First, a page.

The San Diego County Board of Supervisors adopted new rules Wednesday to regulate food served at local breweries, wineries and other businesses. The goal of the new rules, according to the county, is to decrease the potential of people getting sick with food-borne illnesses and to expand the definition of “catering.”
The board’s action will create two new types of permits: Breweries, wineries and other businesses who want to use caterers to provide their customers’ food will have to get “host facility” permits that ensure they have readily accessible sinks for food servers to clean utensils, equipment and their hands, as well as electricity, hot water and commercial bathrooms, according to county officials.
Caterers will be also be allowed to get “direct sales catering” permits that will expand the traditional definition of “catering” from just serving private affairs to being able to sell directly to the public. The permits will require caterers to have refrigeration and hand washing, according to the county.
Supervisor Dianne Jacob said the rules would be the first of their kind in California and would serve as a model ordinance for other counties and cities.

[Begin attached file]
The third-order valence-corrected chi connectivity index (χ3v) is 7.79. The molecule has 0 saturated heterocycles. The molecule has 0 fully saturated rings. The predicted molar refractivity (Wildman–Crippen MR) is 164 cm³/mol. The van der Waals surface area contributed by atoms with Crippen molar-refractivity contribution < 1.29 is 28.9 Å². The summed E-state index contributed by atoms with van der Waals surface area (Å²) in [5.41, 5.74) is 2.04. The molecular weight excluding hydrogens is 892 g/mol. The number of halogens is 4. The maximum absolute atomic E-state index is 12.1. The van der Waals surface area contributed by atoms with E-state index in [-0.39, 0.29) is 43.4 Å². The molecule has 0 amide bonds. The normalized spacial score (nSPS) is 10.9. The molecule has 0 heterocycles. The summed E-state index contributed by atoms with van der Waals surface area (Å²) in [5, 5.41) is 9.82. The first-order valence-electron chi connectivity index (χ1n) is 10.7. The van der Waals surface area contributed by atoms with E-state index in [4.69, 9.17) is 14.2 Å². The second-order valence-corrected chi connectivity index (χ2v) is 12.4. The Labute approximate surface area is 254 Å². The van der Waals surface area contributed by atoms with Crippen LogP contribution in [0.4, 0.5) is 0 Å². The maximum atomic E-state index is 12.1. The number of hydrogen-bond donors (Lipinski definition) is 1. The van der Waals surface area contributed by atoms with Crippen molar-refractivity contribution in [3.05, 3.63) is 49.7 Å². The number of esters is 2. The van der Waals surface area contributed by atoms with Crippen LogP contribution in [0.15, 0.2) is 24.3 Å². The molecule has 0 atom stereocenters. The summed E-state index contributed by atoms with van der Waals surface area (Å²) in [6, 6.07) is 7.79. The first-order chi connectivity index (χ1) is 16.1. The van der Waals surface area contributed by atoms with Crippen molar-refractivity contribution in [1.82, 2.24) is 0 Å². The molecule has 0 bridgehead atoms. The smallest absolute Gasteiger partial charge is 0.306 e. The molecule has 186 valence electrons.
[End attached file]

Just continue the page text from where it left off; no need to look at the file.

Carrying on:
“(With) this ordinance our county will establish a lot more flexibility and opportunity for caterers, food vendors, wineries and breweries. In the end it’s going to help to support, and enhance and expand our local farm and ag-tourism efforts that (we) have been so excited about,” she said.
The ordinance is scheduled to be heard again by the board on Dec. 14 for a second reading and public hearing. The ordinance would then take effect in 30 days if the board approves.
The County’s Department of Environmental Health recommended the new rules after conducting a three-month pilot study of 25 catering events at 10 wineries, 13 breweries and two private functions. The board approved the study in May at Jacob’s recommendation.
Environmental health staff reported Wednesday that they saw three common problems during the study that could increase bacteria and the food-borne illnesses: They included food servers using ice coolers, which warm up when ice melts, rather than portable refrigerators, to try to keep cold foods safely chilled; and not having ready access to sinks to wash utensils, equipment and food-servers hands. The study found that less than one-half of food servers in the study had access to proper sinks.
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